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Protectors or Pretenders? - Government Human Rights Commissions in Africa, HRW Report 2001




International Standards: The Paris Principles

Important Factors

Examining the Record in Africa

Innovative and Positive Contributions by Commissions

Regional Iniatives

The Role Of The International Community





Origin and Mandate

    Zambia's transition from a one-party state to plural politics in 1991 came with the expectation of a new political dispensation based on the rule of law and respect for human rights. Zambia was heralded as a model for democracy after the peaceful transfer of power in November 1991, when the Movement for Multi-Party Democracy (MMD) and its leader Frederick Chiluba gained a landslide victory over President Kenneth Kaunda and his United National Independence Party (UNIP). The MMD government, which inherited weak state institutions and a history of human rights abuse, came in on a platform that promised to uphold human rights.

    The permanent Human Rights Commission grew out of a commission of inquiry formed by President Chiluba in May 1993 to investigate human rights violations by past governments. The Munyama Commission, headed by prominent lawyer Bruce Munyama,102 held public hearings throughout the country and, among other things, exposed the use of torture in secret detention centers throughout the country. Among the conclusions of the Munyama Commission was a recommendation that a permanent human rights commission be established.103

    Following on the Munyama Commission's suggestion, in1996 the government made amendments to the constitution to provide for the establishment of a permanent human rights commission under Article 25. The Human Rights Commission Act of 1997 was passed by the Zambian parliament on March 13, 1997 and signed into law by President Chiluba the following day. The Human Rights Commission Act was billed as a central pillar of the MMD's efforts of legal reform. President Chiluba appointed then High Court Judge Lombe Chibesakunda to chair the Human Rights Commission, along with five other commissioners.

    Although the appointments were ratified by parliament, there was an uproar over the haste and the lack of transparency that characterized the appointment and parliamentary approval process. It remains a matter of debate in Zambia whether the creation of the Permanent Human Rights Commission was a consistent step in line with the stated MMD manifesto, or a donor-driven public relations ploy to offset international criticism over the MMD's controversial record during the 1996 general elections.104
    The commissioners were sworn in on April 4, 1997, exactly three weeks before a pre-consultative group meeting of Zambia's donors was due to convene in London. The donor meeting was critically examining, among others things, Zambia's progress on political reforms following the election. International ambivalence over rights conditions in the run-up to the election had resulted in a decision by the major donors to maintain an aid freeze. The speed with which the appointments process of the commissioners was finalized fueled suspicions that the establishment of the Human Rights Commission was intended to placate donor concerns about the human rights situation in the country in the hopes of restoring aid flows.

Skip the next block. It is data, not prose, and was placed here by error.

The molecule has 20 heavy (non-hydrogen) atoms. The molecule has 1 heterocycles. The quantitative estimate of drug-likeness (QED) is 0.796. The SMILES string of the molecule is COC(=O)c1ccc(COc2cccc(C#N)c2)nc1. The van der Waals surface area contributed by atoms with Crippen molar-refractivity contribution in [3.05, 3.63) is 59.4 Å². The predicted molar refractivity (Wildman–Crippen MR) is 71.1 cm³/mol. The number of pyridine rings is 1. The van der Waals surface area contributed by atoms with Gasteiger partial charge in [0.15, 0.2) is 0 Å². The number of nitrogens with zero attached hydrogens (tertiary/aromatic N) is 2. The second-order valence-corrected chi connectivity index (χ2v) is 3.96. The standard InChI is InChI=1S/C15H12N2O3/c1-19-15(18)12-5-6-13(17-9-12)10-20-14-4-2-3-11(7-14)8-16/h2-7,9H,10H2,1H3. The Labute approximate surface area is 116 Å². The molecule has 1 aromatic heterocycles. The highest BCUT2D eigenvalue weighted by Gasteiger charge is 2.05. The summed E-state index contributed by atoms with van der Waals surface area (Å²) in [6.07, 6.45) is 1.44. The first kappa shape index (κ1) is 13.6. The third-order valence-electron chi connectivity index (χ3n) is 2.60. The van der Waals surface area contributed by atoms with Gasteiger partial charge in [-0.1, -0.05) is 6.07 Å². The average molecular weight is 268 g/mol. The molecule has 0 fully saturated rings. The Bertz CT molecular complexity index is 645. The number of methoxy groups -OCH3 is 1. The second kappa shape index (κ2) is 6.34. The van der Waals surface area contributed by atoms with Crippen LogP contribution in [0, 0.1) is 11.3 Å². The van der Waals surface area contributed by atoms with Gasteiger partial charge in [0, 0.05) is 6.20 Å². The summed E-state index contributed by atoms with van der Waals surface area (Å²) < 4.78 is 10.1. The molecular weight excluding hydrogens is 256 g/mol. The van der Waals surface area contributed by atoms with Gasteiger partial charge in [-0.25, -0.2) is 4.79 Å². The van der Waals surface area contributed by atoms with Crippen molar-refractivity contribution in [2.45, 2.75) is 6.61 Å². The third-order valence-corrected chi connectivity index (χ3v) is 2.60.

At the 1997 pre-consultative group meeting, the government prominently highlighted the newly created Human Rights Commission. The Finance and Economic Development Minister, in his speech at the meeting, pointed to the commission as a measure of the government's commitment to human rights. In the brief submitted by the government to donors, the section on the Human Rights Commission portrayed the commission as part of the government's "institutional framework" and proof of the "substantial and irreversible progress" it had made.105 Documents on the Human Rights Commission were distributed widely to international donors. However, within Zambia, these documents were not accessible to local human rights activists. Officials of the government printing office in Lusaka told Human Rights Watch that the documents concerning the commission were available "only to diplomats," after initially denying they had ever been printed.106

    The mandate of the commission is fairly broad. According to Section 9(a)-(f) of the Human Rights Commissions Act (1996), the commission's functions are to:

    210. investigate human rights violations;
    211. investigate any maladministration of justice; and
    212. propose effective measures to prevent human rights abuse.

Its investigatory powers include the power to investigate any rights abuses on its own initiative or on receipt of a complaint. According to sections 10(2) and (3), the commission is empowered to: "issue summons or orders requiring the attendance of any authority before the Commission." The commission also possesses somewhat weaker powers to "recommend" the following: "release of a person from detention; the payment of compensation to a victim of human rights abuse . . . [and] that an aggrieved person seek redress in a court of law."

    Its weakest link is in section 13(1), "Recommendations" which grants the power to:
    213. send written reports of its findings to the parties concerned; and

    214. dependent on the findings made, make such recommendations as it considers necessary to the appropriate authority.

In short, the act gives the commission absolutely no power to enforce its findings beyond, should it choose to use it, making public its findings. Instead, it can only make recommendations to the appropriate government agency, which can choose to uphold or ignore the commission's recommendations.

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